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Transcript of Macromolecules
Carbohydrates are molecules composed of carbon, hydrogen, and oxygen and they include sugar and starches.
Carbohydrates can be broken down to provide a source of usable chemical energy for cells. Carbohydrates are also a major part of plant cell structure.
The most basic carbs are simple sugars, or monosaccharides. Simple sugars usually have 5-6 carbon atoms. Simple sugars can be bonded to make larger carbohydrates. For example, two sugars bonded together make the disaccharide we know as table sugar. Many monomers together will form a polysaccharide.
Lipids are nonpolar molecules that include fats, oils, and cholesterol. Like carbohydrates, most lipids contain chains of carbon atoms bonded to oxygen and hydrogen atoms that are attached to a glycerol molecule.
Some lipids are broken down as a source of usable energy for cells. Other lipids are part of a cell's structure.
Fats and oils are 2 familiar types of lipids and store lots of chemical energy in organisms. Animals fats are found in meats and butter, while oils are plant fats - olive oil and peanut oil are 2 examples.
Fats and oils are structurally similar. They both consist of a molecule called glycerol bonded to molecules called fatty acids. Fatty acids are chains of carbon atoms bonded to hydrogen atoms.
Types of Lipids
Triglycerides are lipids that contain 3 fatty acids bonded to glycerol. They are often called saturated fats because they have the maximum number of hydrogen atoms possible. Most animal fats are saturated fats.
Fatty acids in oils have fewer hydrogen atoms because there is at least one double bond between carbon atoms. These lipids are called unsaturated because the fatty acids are not saturated with hydrogen atoms.
Types of Lipids
All cell membranes are made mostly of another type of lipid, call a phospholipid. A phospholipid consists of glycerol, 2 fatty acids, and a phosphate group that is part of the polar "head" of the molecule.
Cholesterol is a lipid that has a ring structure. Cholesterol possesses a stigma, but is necessary for many bodily functions. For example, cholesterol is part of cell membranes and is also used to create steroids that serve many functions.
Saturated vs Unsaturated
Phospholipid vs Triglyceride
Amino acids are molecules that contain carbon, hydrogen, oxygen, nitrogen, and sometimes sulfur.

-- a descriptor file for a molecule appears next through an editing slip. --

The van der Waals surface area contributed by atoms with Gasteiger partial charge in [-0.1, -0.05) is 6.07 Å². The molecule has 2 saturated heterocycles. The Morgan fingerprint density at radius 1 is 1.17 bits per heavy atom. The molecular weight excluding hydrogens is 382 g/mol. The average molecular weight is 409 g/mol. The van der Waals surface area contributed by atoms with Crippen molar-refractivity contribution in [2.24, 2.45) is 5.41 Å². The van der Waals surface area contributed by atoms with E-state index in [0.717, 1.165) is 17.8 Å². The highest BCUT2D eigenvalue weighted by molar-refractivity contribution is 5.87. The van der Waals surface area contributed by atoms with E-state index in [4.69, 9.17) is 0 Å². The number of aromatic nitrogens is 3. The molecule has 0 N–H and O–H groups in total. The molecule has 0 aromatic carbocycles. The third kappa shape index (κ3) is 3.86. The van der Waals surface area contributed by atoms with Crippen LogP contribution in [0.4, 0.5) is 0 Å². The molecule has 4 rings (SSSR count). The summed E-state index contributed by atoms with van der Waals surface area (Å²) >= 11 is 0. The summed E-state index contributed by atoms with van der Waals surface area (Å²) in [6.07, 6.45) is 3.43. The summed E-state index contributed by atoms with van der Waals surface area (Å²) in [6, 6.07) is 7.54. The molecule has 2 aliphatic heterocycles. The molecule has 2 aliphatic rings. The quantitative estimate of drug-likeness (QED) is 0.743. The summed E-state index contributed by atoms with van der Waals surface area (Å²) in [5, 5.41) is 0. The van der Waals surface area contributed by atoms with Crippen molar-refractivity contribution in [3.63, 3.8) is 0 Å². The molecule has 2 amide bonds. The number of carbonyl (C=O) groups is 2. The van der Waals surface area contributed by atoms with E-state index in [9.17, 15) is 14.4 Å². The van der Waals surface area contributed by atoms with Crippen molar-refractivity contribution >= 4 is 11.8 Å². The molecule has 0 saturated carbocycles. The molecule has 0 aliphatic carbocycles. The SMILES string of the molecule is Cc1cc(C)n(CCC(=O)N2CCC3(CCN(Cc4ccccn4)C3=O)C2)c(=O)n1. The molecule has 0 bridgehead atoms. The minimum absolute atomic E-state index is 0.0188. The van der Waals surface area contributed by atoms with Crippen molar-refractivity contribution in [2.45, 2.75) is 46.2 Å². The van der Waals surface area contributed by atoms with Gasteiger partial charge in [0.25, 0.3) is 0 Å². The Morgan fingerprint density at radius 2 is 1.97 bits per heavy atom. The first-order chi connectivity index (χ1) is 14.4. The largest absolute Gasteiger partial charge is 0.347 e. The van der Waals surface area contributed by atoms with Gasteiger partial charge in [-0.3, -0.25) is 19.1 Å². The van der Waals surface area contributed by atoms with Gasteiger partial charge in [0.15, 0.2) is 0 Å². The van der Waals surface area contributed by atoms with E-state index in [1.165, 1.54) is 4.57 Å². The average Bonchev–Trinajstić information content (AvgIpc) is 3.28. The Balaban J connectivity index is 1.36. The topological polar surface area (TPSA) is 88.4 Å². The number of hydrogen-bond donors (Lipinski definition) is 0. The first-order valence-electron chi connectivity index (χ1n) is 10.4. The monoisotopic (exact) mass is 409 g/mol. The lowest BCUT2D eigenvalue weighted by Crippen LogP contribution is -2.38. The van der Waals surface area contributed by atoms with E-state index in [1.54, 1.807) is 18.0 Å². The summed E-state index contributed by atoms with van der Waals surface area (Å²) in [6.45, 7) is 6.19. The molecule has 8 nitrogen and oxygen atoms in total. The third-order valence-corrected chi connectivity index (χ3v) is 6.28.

Each amino acid monomer has a carbon atom that is bonded to 4 parts. 3 of these parts are the same in every amino acid: a hydrogen atom, an amino group (NH ), and a carboxyl group (COOH). Amino acids only differ in their side group, or the R-group
Proteins are the most varied of the carbon-based molecules in organisms. In movement, eyesight, or digestion, proteins are at work.
Proteins are polymers made of monomers called amino acids. Organisms use 20 different amino acids to build proteins. Your body can make 12 of them. The others come from foods you eat, such as meat, beans, and nuts.
Amino acids form covalent bonds, called peptide bonds, with each other. The bonds form between the amino group of one amino acid and the carboxyl group of another.
Through peptide bonds, amino acids are linked into chains called polypeptides. A protein is one or more polypeptides.
When someone wants to build something, they sometimes use blueprints or plans that provide instruction on how to build the project correctly.
Detailed instructions to build proteins are stored in extremely long carbon-based molecules called nucleic acids. Nucleic acids are polymers that are made up of monomers called nucleotides. A nucleotide is composed of a sugar, a phosphate group, and a nitrogen-containing molecule called a base. There are 2 general types of nucleic acids: DNA and RNA
Nucleic acids are different from the other types of carbon-based molecules. Carbohydrates, lipids, and proteins have many different structures and functions, whereas nucleic acids only have one function.
The primary function of nucleic acids is the creation of proteins. DNA stores the info for putting together amino acids to make proteins, and RNA helps to build proteins.
Has a phosphate group & a nitrogenous base
Consists of glycerol attached to fatty acids
Has a carbon atom attached to a hydrogen atom, an amino group, and a carboxyl group
Composed of carbon, hydrogen, and oxygen atoms - include sugars and starches
Long-term energy storage, insulation, cell membranes, hormones
Short-term energy (sugars), Intermediate-energy (starches), cell wall structure (plant cells)
Control what goes in and out of a cell, help identify the type of cell, help hold cells together, receive and transport signals, build tissues
Responsible for the creation of proteins
Carbon is often called the building block of life because carbon atoms are the basis of most molecules that make up living things. Carbon has unique bonding properties due to its atoms each possessing 4 unpaired electrons in its outer energy level. This means they can form up to 4 covalent bonds with 4 other atoms.
In many carbon-based molecules, small molecules are subunits of an entire molecule, like links in a chain. Each subunit in the complete molecule is called a monomer. When monomers are linked, they form molecules called polymers. The monomers that make up a polymer may be all the same or varied.